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N. Salerno

96 tracker engine and trans swap

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I have a low-mileage donor '96 Tracker (of course 1.6-16V) 4x4, 4-door with an auto trans. I have a '96 2-door tracker 1.6-16V with manual 2WD available to me with a junk engine. Ultimately, I'd love to have a 2-Door 4x4 with the 4-speed auto trans..Can I swap the engine and O'drive trans from the 4-door into the 2-door? From what I've read I can install the front diff etc. from the donor.  From what I have gathered, there may be a cross-member mount issue and the wire harness may have to be removed from the 4-door and installed in the 2-door because of the O'drive trans. Logic tells me that I should be able to just change the ECM from the 4-door and just add the transmission wiring and the transmission's computer. But I know logic rarely applies. Bottom-line: Can it be done without being a life-long, expensive project?

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N...The electronics would be the busiest part of the swap.  I would begin with a look at the wiring harness diagrams for a manual versus the automatic transmission models.  Lay one diagram over the other and see whether there is a significant difference.  Color coding and plug ends would be critical here.

If this conversion is feasible and practical, you're right about the ECM and other items from the 4-door donor vehicle needing to be moved over.  Follow the wiring circuits carefully, usually this breaks down as the engine harness, the transmission module harness and the ignition circuit.  The starter neutral/park switch would also need attention.

In evaluating the difficulty, the next exploration would be parts layout between the 4-door donor model and the 2-door.  This would be largely a visual and measurement comparison.  You can also look at part numbers and wiring harness or plug layouts.  

Also look at the frames to see if the live front axle, suspension members, transfer case, crossmember and such will fit.  Basically, 2-door versus 4-door will not create a problem with a front driving axle swap and driveline unless the frame or engine oil pan is different between the 2WD and 4WD versions.  Make sure the 2WD frame will accept the front driving axle assembly, the suspension members, any steering gear or linkage needs and the driveline.  In general, many 2WD chassis/frames do not have a provision for mounting 4WD components; you need to see if this applies to the '96 Geo Tracker.  A quick check: Verify whether the replacement frame part number is the same for a 2WD and 4WD model Tracker in 1996. (A G.M. dealership should have parts listings for a replacement frame.)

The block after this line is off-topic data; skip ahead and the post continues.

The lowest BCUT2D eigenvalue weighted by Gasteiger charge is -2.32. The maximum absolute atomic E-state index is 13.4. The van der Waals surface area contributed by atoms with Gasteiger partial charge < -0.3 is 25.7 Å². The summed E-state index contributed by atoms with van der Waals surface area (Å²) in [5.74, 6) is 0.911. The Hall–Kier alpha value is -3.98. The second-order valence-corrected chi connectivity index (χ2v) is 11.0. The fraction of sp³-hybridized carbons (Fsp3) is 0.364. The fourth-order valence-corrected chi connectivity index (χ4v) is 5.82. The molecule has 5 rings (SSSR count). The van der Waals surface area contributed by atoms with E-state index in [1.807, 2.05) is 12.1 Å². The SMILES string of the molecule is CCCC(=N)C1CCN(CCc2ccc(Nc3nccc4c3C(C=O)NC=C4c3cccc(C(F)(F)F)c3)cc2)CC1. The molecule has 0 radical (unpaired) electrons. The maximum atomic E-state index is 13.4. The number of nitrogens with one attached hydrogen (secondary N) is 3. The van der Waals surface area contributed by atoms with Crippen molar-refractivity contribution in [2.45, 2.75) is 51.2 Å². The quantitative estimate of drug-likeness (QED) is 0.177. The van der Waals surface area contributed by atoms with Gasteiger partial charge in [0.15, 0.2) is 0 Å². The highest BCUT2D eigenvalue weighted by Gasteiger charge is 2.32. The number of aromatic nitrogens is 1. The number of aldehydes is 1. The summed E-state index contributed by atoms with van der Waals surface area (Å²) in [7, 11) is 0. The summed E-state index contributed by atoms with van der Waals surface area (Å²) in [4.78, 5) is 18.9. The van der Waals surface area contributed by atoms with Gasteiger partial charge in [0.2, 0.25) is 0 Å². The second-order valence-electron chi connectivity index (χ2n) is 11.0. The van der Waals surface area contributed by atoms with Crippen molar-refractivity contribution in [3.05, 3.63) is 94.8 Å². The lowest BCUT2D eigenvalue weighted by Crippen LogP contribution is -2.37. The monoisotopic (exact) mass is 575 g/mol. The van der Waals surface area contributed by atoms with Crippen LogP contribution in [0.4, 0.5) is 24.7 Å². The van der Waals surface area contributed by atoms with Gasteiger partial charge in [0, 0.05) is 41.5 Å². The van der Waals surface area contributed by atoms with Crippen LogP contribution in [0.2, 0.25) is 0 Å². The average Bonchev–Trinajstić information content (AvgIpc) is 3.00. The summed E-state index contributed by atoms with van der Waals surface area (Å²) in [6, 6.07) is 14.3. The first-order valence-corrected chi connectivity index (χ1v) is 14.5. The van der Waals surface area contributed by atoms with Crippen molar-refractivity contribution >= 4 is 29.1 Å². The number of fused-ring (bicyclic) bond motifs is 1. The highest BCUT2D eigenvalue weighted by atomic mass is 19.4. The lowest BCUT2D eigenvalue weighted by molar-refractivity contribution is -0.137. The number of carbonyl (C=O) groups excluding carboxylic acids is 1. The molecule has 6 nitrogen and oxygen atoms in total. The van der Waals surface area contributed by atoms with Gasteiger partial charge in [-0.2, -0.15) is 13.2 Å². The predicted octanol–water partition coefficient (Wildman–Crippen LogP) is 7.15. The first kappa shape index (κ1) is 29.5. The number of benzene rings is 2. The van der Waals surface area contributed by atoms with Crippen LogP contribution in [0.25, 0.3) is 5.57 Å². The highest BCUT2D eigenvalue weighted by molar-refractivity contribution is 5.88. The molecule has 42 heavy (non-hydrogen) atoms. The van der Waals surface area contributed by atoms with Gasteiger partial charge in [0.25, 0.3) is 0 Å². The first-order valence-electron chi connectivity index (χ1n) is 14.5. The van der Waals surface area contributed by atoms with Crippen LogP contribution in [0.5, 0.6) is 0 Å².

For this job, I would want a factory service manual that covers these areas of the vehicles, both the 2-door manual and the 4-door automatic.  As for difficulty, there's a lot of work involved here.  You know your skill sets, tools, available work environment and your motivation level.  Go from there.  It would be easier if the automatic transmission and electrical/electronic needs were not involved. 

Moses 

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Thanks once again Moses. I think your readers will find this quite interesting. I met with the guy selling the '96 2D body and drove his converted early 2-Door Sidekick. What I learned was not to bother with a 1.6 and just sell my 4D. HIS CONVERTED TOY IS A ROCKET. I am serious saying this: It reminded me of the muscle cars I used to drive.

He bought a low-mileage, rolled Vitara XL-7 with the 2.7 V6, auto trans and 4WD. He cut its frame just ahead of the rear diff to the same length as a 2D, and mounted a 2D body on it. He never removed any of the drive-line from the frame and he used the original Vitara's radiator keeping all cooling hoses original. He had to remove the wire-harness, but only on the passenger side of the firewall. He said that the inside part of the wire-harness went in place easily. He used the Vitara's A/C evaporator and he had to have hoses made to and from it. Also he used the speedo from the Vitara, but he hasn't made any trim to fill a relatively small gap yet. Of course he had to shorten the driveshaft and the tail-pipe. He used 2" exhaust tubing pieces 2" long and longer bolts to lift the body 2", and he had to lengthen the 4WD lever the 2". With the Vitara's radiator in place, there wasn't room for the hood latch so he installed hood pins.  Bottom-line: The stock Vitara XL-7 shed more than 1,000 lbs. and the converted 2D gained 1,100cc's and 105 HP, a 5-speed auto trans, its 16" alloy wheels, the larger braking system, and most importantly A WHOLE LOT MORE FUN!

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N. Salerno...Way to go!  This is a very interesting approach that updates, powers up and improves the vehicle.  You get the body you want on a thoroughly better chassis and powertrain!

Thanks for sharing, others will find this helpful...The fabrication is not excessive but will take time and the right tools.  Care must be taken on the frame shortening effort.  If the end result is worth the work involved, go for it...Keep us posted on your plans and the project. 

Moses

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